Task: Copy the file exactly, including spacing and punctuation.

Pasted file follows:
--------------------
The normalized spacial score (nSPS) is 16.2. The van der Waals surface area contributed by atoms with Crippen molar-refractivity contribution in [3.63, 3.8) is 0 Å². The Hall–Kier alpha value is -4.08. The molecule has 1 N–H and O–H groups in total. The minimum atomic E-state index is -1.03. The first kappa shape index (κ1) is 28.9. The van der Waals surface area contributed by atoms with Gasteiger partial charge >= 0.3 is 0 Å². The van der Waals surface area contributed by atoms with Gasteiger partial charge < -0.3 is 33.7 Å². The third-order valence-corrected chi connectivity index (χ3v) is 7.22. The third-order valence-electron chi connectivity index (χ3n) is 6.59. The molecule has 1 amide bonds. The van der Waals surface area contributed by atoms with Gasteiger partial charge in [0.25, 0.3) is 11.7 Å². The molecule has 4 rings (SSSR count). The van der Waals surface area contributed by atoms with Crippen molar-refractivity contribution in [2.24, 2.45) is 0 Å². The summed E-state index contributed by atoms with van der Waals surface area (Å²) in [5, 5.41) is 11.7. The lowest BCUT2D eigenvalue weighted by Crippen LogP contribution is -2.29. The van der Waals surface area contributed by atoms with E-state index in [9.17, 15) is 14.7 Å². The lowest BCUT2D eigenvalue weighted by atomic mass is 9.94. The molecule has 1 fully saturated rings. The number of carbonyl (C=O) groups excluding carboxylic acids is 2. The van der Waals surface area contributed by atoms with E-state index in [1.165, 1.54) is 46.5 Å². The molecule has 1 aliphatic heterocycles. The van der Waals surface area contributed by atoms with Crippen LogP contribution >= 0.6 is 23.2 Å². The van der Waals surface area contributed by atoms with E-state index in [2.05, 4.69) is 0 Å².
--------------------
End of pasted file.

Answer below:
The normalized spacial score (nSPS) is 16.2. The van der Waals surface area contributed by atoms with Crippen molar-refractivity contribution in [3.63, 3.8) is 0 Å². The Hall–Kier alpha value is -4.08. The molecule has 1 N–H and O–H groups in total. The minimum atomic E-state index is -1.03. The first kappa shape index (κ1) is 28.9. The van der Waals surface area contributed by atoms with Gasteiger partial charge >= 0.3 is 0 Å². The van der Waals surface area contributed by atoms with Gasteiger partial charge < -0.3 is 33.7 Å². The third-order valence-corrected chi connectivity index (χ3v) is 7.22. The third-order valence-electron chi connectivity index (χ3n) is 6.59. The molecule has 1 amide bonds. The van der Waals surface area contributed by atoms with Gasteiger partial charge in [0.25, 0.3) is 11.7 Å². The molecule has 4 rings (SSSR count). The van der Waals surface area contributed by atoms with Crippen molar-refractivity contribution in [2.24, 2.45) is 0 Å². The summed E-state index contributed by atoms with van der Waals surface area (Å²) in [5, 5.41) is 11.7. The lowest BCUT2D eigenvalue weighted by Crippen LogP contribution is -2.29. The van der Waals surface area contributed by atoms with E-state index in [9.17, 15) is 14.7 Å². The lowest BCUT2D eigenvalue weighted by atomic mass is 9.94. The molecule has 1 fully saturated rings. The number of carbonyl (C=O) groups excluding carboxylic acids is 2. The van der Waals surface area contributed by atoms with E-state index in [1.165, 1.54) is 46.5 Å². The molecule has 1 aliphatic heterocycles. The van der Waals surface area contributed by atoms with Crippen LogP contribution >= 0.6 is 23.2 Å². The van der Waals surface area contributed by atoms with E-state index in [2.05, 4.69) is 0 Å².